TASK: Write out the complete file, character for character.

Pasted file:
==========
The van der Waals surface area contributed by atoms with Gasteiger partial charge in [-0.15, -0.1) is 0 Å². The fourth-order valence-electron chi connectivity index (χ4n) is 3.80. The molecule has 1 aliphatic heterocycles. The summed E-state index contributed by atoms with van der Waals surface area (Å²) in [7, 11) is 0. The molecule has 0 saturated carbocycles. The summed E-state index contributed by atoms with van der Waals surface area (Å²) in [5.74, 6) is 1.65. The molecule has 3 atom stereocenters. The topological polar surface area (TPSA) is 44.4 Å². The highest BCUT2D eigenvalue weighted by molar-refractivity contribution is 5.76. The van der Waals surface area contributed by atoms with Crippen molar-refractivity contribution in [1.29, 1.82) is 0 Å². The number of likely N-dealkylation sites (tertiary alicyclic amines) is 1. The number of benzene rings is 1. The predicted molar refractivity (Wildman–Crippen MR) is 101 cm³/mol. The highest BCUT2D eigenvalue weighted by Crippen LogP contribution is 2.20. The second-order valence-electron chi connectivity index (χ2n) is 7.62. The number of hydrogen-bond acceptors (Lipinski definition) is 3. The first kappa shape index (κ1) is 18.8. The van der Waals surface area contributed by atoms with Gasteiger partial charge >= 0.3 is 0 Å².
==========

The van der Waals surface area contributed by atoms with Gasteiger partial charge in [-0.15, -0.1) is 0 Å². The fourth-order valence-electron chi connectivity index (χ4n) is 3.80. The molecule has 1 aliphatic heterocycles. The summed E-state index contributed by atoms with van der Waals surface area (Å²) in [7, 11) is 0. The molecule has 0 saturated carbocycles. The summed E-state index contributed by atoms with van der Waals surface area (Å²) in [5.74, 6) is 1.65. The molecule has 3 atom stereocenters. The topological polar surface area (TPSA) is 44.4 Å². The highest BCUT2D eigenvalue weighted by molar-refractivity contribution is 5.76. The van der Waals surface area contributed by atoms with Crippen molar-refractivity contribution in [1.29, 1.82) is 0 Å². The number of likely N-dealkylation sites (tertiary alicyclic amines) is 1. The number of benzene rings is 1. The predicted molar refractivity (Wildman–Crippen MR) is 101 cm³/mol. The highest BCUT2D eigenvalue weighted by Crippen LogP contribution is 2.20. The second-order valence-electron chi connectivity index (χ2n) is 7.62. The number of hydrogen-bond acceptors (Lipinski definition) is 3. The first kappa shape index (κ1) is 18.8. The van der Waals surface area contributed by atoms with Gasteiger partial charge >= 0.3 is 0 Å².